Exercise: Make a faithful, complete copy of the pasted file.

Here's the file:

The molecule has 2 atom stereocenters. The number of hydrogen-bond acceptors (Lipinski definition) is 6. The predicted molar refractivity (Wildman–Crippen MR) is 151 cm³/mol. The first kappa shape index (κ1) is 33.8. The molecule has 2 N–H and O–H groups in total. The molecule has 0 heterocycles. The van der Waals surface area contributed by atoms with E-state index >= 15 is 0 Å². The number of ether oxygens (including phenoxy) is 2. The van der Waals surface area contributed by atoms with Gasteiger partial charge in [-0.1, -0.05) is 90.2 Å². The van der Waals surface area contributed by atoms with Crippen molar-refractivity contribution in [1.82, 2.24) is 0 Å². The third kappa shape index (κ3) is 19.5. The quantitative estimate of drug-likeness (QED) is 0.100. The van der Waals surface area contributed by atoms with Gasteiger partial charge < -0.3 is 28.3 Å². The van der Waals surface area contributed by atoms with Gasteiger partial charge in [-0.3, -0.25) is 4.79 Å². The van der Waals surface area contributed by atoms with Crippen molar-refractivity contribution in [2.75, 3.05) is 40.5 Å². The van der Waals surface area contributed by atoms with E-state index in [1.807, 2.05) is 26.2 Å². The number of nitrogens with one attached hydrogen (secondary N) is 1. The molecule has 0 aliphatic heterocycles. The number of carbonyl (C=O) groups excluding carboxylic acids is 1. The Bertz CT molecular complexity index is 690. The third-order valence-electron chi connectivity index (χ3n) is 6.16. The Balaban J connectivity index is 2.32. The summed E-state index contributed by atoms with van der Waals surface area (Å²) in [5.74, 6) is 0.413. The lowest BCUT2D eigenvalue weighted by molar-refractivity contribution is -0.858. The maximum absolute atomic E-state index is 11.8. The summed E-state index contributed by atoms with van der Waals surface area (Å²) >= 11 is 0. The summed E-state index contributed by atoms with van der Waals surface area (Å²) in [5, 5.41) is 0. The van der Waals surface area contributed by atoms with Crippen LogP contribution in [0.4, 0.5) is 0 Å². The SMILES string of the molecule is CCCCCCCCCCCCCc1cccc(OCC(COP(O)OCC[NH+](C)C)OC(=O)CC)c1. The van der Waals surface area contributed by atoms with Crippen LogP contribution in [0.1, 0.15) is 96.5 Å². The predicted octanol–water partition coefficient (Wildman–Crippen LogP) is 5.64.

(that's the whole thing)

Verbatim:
The molecule has 2 atom stereocenters. The number of hydrogen-bond acceptors (Lipinski definition) is 6. The predicted molar refractivity (Wildman–Crippen MR) is 151 cm³/mol. The first kappa shape index (κ1) is 33.8. The molecule has 2 N–H and O–H groups in total. The molecule has 0 heterocycles. The van der Waals surface area contributed by atoms with E-state index >= 15 is 0 Å². The number of ether oxygens (including phenoxy) is 2. The van der Waals surface area contributed by atoms with Gasteiger partial charge in [-0.1, -0.05) is 90.2 Å². The van der Waals surface area contributed by atoms with Crippen molar-refractivity contribution in [1.82, 2.24) is 0 Å². The third kappa shape index (κ3) is 19.5. The quantitative estimate of drug-likeness (QED) is 0.100. The van der Waals surface area contributed by atoms with Gasteiger partial charge < -0.3 is 28.3 Å². The van der Waals surface area contributed by atoms with Gasteiger partial charge in [-0.3, -0.25) is 4.79 Å². The van der Waals surface area contributed by atoms with Crippen molar-refractivity contribution in [2.75, 3.05) is 40.5 Å². The van der Waals surface area contributed by atoms with E-state index in [1.807, 2.05) is 26.2 Å². The number of nitrogens with one attached hydrogen (secondary N) is 1. The molecule has 0 aliphatic heterocycles. The number of carbonyl (C=O) groups excluding carboxylic acids is 1. The Bertz CT molecular complexity index is 690. The third-order valence-electron chi connectivity index (χ3n) is 6.16. The Balaban J connectivity index is 2.32. The summed E-state index contributed by atoms with van der Waals surface area (Å²) in [5.74, 6) is 0.413. The lowest BCUT2D eigenvalue weighted by molar-refractivity contribution is -0.858. The maximum absolute atomic E-state index is 11.8. The summed E-state index contributed by atoms with van der Waals surface area (Å²) >= 11 is 0. The summed E-state index contributed by atoms with van der Waals surface area (Å²) in [5, 5.41) is 0. The van der Waals surface area contributed by atoms with Crippen LogP contribution in [0.4, 0.5) is 0 Å². The SMILES string of the molecule is CCCCCCCCCCCCCc1cccc(OCC(COP(O)OCC[NH+](C)C)OC(=O)CC)c1. The van der Waals surface area contributed by atoms with Crippen LogP contribution in [0.1, 0.15) is 96.5 Å². The predicted octanol–water partition coefficient (Wildman–Crippen LogP) is 5.64.